Canals are artificial or human-made channels or waterways that are used for navigation, transporting water, crop irrigation, or drainage purposes. Therefore, a canal can be considered an artificial version of a river.
Rivers, on the other hand, are naturally flowing watercourses, and typically flow until discharging their water into a lake, sea, ocean, or another river, while canals are constructed to connect existing rivers, seas, or lakes. However, occasionally some rivers do not discharge their water into lakes, seas, oceans, or other rivers. Rivers that do not empty into another body of water might flow into the ground or simply dry up before reaching another body of water. Additionally, small rivers can also be referred to as streams, rivulets, creeks, rills, or brooks.
Ancient canals were constructed for the purposes of irrigation, and some of the earliest canals were built by the Phoenicians, Sumerians, Babylonians, Assyrians, and Egyptians. For example, the Assyrian King Sennacherib built one of the earliest canals in the 7th century BC. The canal, which was stone-lined and had a length of 50 miles long and a width of 66 feet, supplied fresh water to Nineveh, and was sourced from Bavian. Another notable canal built during this period was Nahrawān, which was approximately 200 miles long and 400 feet wide, and involved damming the Tigris River near Sāmarrā and in order to supply water to Al-Kūt throughout the year.
Canals can be broadly classified into two categories: aqueducts and waterways. Aqueduct canals are generally used for the purpose of transporting and supplying water for human use, such as in municipalities, as well as for agriculture and irrigation. Waterways canals are typically used for navigation purposes, in which vessels transport people and goods. Waterways canals can connect to other canals, rivers, lakes, seas, or oceans. They can also be used as part of a city's transportation network, such as in Venice (Italy), Amsterdam (Netherlands), and Bangkok (Thailand). Rivers can be classified in numerous ways, such as based on topography, biotic status, connectivity, or scale of difficulty, as in the case of whitewater rafting and canoeing.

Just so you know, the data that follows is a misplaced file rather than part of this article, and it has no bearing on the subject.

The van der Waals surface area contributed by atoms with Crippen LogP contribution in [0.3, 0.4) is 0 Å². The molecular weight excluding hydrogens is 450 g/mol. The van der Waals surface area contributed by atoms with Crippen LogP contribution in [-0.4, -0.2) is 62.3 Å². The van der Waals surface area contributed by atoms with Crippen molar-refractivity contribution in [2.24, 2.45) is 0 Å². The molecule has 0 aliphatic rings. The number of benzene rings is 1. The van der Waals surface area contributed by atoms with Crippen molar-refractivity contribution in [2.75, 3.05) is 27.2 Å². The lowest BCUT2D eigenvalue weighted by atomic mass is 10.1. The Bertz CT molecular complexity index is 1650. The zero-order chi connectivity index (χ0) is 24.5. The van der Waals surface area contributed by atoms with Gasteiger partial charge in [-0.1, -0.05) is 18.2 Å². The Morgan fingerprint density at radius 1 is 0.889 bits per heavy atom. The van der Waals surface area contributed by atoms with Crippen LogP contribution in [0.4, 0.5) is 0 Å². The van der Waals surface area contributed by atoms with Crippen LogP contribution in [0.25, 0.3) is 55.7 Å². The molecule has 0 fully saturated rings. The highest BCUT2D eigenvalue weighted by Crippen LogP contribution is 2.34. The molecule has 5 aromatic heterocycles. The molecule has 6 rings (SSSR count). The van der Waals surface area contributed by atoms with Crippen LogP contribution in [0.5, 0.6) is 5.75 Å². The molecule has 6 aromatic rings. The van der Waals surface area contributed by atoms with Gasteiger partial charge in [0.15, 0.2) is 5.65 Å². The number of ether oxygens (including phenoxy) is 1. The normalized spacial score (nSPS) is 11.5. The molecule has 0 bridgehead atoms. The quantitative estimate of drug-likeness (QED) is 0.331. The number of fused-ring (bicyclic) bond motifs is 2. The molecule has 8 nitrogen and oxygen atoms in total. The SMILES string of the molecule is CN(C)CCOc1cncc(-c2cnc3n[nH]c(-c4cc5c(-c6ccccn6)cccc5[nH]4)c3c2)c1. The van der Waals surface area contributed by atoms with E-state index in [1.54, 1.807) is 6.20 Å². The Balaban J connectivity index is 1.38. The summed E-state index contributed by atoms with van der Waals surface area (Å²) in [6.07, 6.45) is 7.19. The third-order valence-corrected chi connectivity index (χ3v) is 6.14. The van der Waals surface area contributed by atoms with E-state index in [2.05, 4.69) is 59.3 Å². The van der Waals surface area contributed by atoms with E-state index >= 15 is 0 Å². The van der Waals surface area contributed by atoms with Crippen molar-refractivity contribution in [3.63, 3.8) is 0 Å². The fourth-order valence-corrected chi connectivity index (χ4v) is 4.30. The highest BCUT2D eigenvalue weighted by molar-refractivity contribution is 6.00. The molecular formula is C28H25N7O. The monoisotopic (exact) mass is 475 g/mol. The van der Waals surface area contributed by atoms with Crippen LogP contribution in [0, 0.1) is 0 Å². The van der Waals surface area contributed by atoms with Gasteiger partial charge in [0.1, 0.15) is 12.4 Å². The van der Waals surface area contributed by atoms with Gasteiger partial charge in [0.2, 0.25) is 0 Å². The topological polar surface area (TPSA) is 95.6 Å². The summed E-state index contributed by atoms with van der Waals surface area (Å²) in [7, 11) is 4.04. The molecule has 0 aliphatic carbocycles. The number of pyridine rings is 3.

Development of Canals in Britain
Britain was the first country to establish a nationwide network of canals. The British Isles had numerous navigable rivers and experienced exponential growth of canals as a result of the industrial revolution in the 18th century, which demanded increased transportation options and capacity. This resulted in the growth of a network that covered areas such as Midlands, the South, parts of Wales, and North of England. Although Scotland had canals, it was not connected to canals in England, except for the Forth and Clyde Canal, Union Canal, and Monkland Canal, which connected Glasgow and the River Clyde to Edinburg and the River Forth. Over time, building techniques became more advanced and older canals were improved, which significantly reduced the time and cost associated with transportation by canal.